Inside VR - November 7th, 2019

Inside VR (Nov 7th, 2019)

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The present and future of virtual reality news and technology

1. Facebook's non-advertising earnings were significantly boosted by strong Oculus Quest sales. According to its Oct. 30 earnings report, the company’s non-advertising revenue jumped to $269 million during the third quarter thanks to sales of the Oculus Quest sales, representing a 43% year-over-year increase. Nielsen’s SuperData Research estimates Oculus Quest sold 180,000 units (approximately $72 million worth) during the third quarter, totaling approximately 400,000 units since its launch earlier on May 21. “Quest is growing and doing quite well. We’re selling them as fast as we can make them, the demand has been strong and the content is starting to pick up,” Zuckerberg said.– QUARTZ  

2. The latest rumors about Apple's AR/VR headset point towards a potential collaboration with Valve. Andy Boxall reports that anonymous industry sources still believe the company will release a headset in 2020, and say that it is working with Valve - which is responsible for the Steam online game portal - to bring it to production. The reports further add that Apple is working with Quanta Computer and Pegatron on unit assembly. Although, as always, such speculation has to be taken with a healthy pinch of salt, Boxall does reflect that Apple's lengthy development process could mean it will bring something very new to the table.– DIGITAL TRENDS

3. Throwback Thursday: Cybertown

Cybertown (CT) was a US-based online community (initially called Colony City) which started back in 1996 as a showcase project for Sony. Cybertown ran on the Blaxxun Community Platform coupled with the Blaxxun Contact VRML (Virtual Reality Modeling Language), a standard for displaying 3D content, including virtual worlds and avatars on the web.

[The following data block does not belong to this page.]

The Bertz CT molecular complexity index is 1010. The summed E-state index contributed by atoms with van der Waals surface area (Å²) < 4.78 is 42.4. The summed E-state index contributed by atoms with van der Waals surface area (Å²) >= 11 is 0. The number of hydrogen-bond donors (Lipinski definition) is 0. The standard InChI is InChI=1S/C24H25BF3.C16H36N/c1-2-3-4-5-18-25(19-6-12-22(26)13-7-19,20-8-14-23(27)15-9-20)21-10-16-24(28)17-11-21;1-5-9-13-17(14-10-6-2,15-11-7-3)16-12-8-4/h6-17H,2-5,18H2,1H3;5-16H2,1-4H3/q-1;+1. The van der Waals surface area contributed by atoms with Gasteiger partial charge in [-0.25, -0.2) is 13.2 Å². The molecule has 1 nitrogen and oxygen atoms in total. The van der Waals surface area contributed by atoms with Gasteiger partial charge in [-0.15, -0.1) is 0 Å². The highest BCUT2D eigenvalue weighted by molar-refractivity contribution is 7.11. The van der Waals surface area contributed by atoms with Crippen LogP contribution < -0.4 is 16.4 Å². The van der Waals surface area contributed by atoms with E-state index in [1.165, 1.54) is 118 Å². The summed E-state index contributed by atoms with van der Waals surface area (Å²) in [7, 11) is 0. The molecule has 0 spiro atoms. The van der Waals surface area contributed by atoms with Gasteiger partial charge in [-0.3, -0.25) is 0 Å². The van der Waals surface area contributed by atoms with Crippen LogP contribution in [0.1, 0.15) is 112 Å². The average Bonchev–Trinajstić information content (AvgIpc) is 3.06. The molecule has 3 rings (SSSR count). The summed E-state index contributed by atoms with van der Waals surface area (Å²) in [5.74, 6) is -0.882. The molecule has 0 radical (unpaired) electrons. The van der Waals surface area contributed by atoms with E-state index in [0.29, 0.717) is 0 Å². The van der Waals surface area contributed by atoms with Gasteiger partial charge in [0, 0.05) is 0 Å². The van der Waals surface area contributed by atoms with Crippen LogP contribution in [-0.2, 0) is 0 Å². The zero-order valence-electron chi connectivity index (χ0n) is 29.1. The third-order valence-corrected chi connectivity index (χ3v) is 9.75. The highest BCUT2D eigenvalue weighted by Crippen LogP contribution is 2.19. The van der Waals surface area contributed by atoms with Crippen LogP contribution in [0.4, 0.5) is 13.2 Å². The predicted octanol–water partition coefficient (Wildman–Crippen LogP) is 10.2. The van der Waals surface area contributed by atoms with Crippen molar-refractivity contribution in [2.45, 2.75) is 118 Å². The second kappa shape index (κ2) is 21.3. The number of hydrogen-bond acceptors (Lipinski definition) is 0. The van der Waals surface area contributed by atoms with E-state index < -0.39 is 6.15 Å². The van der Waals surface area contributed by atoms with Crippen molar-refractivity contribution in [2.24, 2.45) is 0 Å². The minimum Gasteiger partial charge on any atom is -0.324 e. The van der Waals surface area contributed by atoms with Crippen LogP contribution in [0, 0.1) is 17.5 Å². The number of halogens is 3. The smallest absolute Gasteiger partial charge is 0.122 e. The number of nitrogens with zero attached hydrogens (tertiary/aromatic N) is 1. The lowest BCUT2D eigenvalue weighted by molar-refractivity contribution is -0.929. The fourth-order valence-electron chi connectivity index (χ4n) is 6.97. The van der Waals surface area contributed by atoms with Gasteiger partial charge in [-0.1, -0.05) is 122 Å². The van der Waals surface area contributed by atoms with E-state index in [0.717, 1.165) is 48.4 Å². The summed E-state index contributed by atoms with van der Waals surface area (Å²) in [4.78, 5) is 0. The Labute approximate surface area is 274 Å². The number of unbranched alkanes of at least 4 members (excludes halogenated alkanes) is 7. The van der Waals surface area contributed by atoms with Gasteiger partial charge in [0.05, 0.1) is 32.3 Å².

Cybertown “Citizens” were allowed and encouraged to create 3D objects for use in-world. This eventually evolved into a 3D community that attracted more than one million registered users by 2000. These users were able to work jobs within the community, earning virtual money called CC's (CityCash) that could be used to buy 3D homes and items.

In 2000, Blaxxun was scheduled for an IPO, which was eventually derailed by the dot-com bubble. As a result, Cybertown, was given back to its founders and later sold to Integrated Virtual Networks, which started charging membership fees. Both the Cybertown platform and its parent company's domain were eventually closed in 2012.

4. Holographic arcade gaming is gaining in popularity as the technology advances. Australian-based start-up Voxon has developed 3D Volumetric displays that effectively slices and stacks light in layers. These create full 3D images and animations without any need for the user to wear a headset. The Voxon VX1 holographic display allows users to view 3D objects and animations from all angles and comes with a cupcake-sized, third-party 6-access controller to help navigate various content and manipulate volumetric images. The company is currently developing prototypes of a working Dejarik table which it hopes to install it within the Millennium Falcon at Disney Parks Star Wars: Galaxy’s Edge.– VRSCOUT